Young men who have sex with men and have detectable levels of the human immunodeficiency virus (HIV) were more likely to report condomless anal sex, including with a partner not infected with HIV, than virologically suppressed young men who have sex with men, according to an article.
HIV disproportionately affects men who have sex with men (MSM). Young MSM (YMSM, ages 13 to 29) are particularly vulnerable to HIV infection and more than one-quarter of new infections in the US occur in YMSM. The success of treatment as prevention in reducing the number of new HIV infections among YMSM relies on HIV testing, antiretroviral treatment, adherence and viral suppression among YMSM with HIV.
Behavioural approaches to improve engagement in care and medication adherence may need to occur in concert with interventions to reduce risky sexual behaviours, including condomless anal intercourse (CAI).
Dr Patrick A Wilson, of the Columbia University Mailman School of Public Health, New York, and co-authors examined differences in demographic and psycho-social factors between virologically suppressed YMSM and those with detectable HIV. The authors also sought to identify psycho-social factors associated with CAI and serodiscordant (between partners of differing HIV status) CAI among YMSM with detectable HIV viral load.
The authors studied 991 YMSM with HIV (ages 15 to 26) at 20 adolescent HIV clinics in the US from December 2009 through June 2012. Of the 991 participants, 688 (69.4%) had a detectable HIV viral load. Nearly half of the YMSM (46.2%) reported CAI in the past three months and 31.3% reported serodiscordant CAI, according to the results.
More than half (266 or 54.7%) of YMSM with detectable HIV reported CAI, while 91 (44.4% of virologically suppressed YMSM reported that behaviour. Likewise, 187 (34.9% of YMSM with detectable HIV reported CAI with a partner who was HIV-negative, while 57 (25%) of the virologically suppressed YMSM reported serodiscordant CAI, the study reports.
Analyses suggest that among YMSM with detectable HIV, those who reported problematic substance use were more likely to report CAI or serodiscordant CAI. Black YMSM with detectable viral load were less likely to report CAI or serodiscordant CAI. YMSM with detectable HIV who disclosed their HIV status to sex partners were more likely to report CAI compared with non-disclosing YMSM. Transgender study participants were less likely to report CAI than cisgender participants. Lastly, YMSM with detectable viral load who were employed were less likely to report serodiscordant CAI than those who were unemployed.
The authors note causation cannot be inferred from their study. The study sample also includes only YMSM with HIV who were linked to care and that may limit generalisability of the findings.
“Combination HIV prevention and treatment interventions, which include behavioural, biomedical and structural strategies to increase viral suppression and reduce HIV transmission risk behaviours, that target HIV-infected YMSM are needed. To truly curb HIV incidence among YMSM, we cannot solely rely on one strategy to prevent and treat HIV,” the study concludes.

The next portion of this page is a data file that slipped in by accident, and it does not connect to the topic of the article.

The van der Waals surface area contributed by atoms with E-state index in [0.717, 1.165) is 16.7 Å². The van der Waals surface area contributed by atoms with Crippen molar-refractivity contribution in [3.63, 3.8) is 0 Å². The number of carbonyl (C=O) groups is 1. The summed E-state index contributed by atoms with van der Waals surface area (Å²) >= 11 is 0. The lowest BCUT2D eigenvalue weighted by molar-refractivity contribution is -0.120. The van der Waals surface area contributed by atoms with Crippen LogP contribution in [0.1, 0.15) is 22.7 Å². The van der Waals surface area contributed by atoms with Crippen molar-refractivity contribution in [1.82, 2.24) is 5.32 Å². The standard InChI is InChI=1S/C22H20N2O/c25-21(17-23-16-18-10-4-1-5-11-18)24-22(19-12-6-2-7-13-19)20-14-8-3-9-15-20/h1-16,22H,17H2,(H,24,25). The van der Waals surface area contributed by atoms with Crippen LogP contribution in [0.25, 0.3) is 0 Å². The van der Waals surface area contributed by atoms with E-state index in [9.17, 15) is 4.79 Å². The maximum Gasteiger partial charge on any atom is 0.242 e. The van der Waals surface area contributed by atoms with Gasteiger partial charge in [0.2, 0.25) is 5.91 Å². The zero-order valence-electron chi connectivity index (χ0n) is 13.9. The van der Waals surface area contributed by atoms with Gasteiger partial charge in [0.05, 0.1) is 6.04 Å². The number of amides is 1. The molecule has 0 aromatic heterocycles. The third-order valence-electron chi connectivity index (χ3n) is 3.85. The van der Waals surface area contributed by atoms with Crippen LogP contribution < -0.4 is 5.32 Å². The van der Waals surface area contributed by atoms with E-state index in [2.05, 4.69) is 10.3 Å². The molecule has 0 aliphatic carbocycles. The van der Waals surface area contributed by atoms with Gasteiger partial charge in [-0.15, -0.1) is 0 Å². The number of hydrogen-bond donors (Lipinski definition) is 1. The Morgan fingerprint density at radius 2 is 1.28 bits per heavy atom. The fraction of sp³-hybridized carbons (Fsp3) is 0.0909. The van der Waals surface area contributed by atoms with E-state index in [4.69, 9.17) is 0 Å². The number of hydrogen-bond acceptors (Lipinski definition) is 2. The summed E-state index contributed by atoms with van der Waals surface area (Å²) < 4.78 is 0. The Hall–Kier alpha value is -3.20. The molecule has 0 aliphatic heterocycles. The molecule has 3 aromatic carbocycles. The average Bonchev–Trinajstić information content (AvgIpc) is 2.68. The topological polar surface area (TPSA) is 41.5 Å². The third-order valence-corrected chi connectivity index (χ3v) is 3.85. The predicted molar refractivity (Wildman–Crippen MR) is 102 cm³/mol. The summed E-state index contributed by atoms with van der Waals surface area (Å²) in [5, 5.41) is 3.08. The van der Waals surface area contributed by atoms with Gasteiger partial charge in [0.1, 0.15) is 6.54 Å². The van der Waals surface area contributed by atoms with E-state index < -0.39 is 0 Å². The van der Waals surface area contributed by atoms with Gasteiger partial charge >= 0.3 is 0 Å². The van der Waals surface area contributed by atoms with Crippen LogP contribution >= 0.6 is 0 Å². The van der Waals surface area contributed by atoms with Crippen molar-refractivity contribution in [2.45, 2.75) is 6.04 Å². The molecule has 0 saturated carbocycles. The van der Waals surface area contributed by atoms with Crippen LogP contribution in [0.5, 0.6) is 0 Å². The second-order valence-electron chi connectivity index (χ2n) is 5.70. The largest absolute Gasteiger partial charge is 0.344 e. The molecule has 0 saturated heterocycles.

Importance: Human immunodeficiency virus (HIV) diagnoses continue to increase among young men who have sex with men (YMSM). Many YMSM living with HIV engage in sexual risk behaviors, and those who have a detectable viral load can transmit HIV to sex partners. Understanding factors that are related to sexual risk taking among virologically detectable (VL+) YMSM can inform prevention and treatment efforts.
Objectives: To describe differences between virologically suppressed (VL−) and VL+ YMSM living with HIV and to identify correlates of condomless anal intercourse (CAI) and serodiscordant CAI among VL+ YMSM.
Design, Setting, and Participants: In this cross-sectional survey conducted from December 1, 2009, through June 30, 2012, we studied 991 HIV-infected YMSM 15 to 26 years of age at 20 adolescent HIV clinics in the United States. Data analysis was conducted December 1, 2013, through July 31, 2015.
Main Outcomes and Measures: Demographic, behavioral, and psychosocial assessments obtained using audio computer-assisted self-interviews. Viral load information was obtained via blood draw or medical record abstraction.
Results: Of the 991 participants, 688 (69.4%) were VL+ and 458 (46.2%) reported CAI, with 310 (31.3%) reporting serodiscordant CAI in the past 3 months. The VL+ YMSM were more likely than the VL− YMSM to report CAI (detectable, 266 [54.7%]; suppressed, 91 [44.4%]; P = .01) and serodiscordant CAI (detectable, 187 [34.9%]; suppressed, 57 [25.0%]; P < .01). Multivariable analyses indicated that among VL+ YMSM, those reporting problematic substance use were more likely to report CAI (adjusted odds ratio [AOR], 1.46; 95% CI, 1.02-2.10) and serodiscordant CAI (AOR, 1.45; 95% CI, 1.06-1.99). Black VL+ YMSM were less likely to report CAI (AOR, 0.63; 95% CI, 0.44-0.90) or serodiscordant CAI (AOR, 0.66; 95% CI, 0.46-0.94) compared with other VL+ YMSM. In addition, VL+ YMSM who disclosed their HIV status to sex partners were more likely to report CAI compared with nondisclosing YMSM (AOR, 1.35; 95% CI, 1.01-1.81). Transgender participants were less likely to report CAI than cisgender participants (AOR, 0.35; 95% CI, 0.14-0.85). Last, VL+ YMSM who reported currently being employed were less likely to report serodiscordant CAI than those who were unemployed (AOR, 0.74; 95% CI, 0.55-0.99).
Conclusions and Relevance: Targeted multilevel interventions are needed to reduce HIV transmission risk behaviors among YMSM living with HIV, particularly among those who are VL+.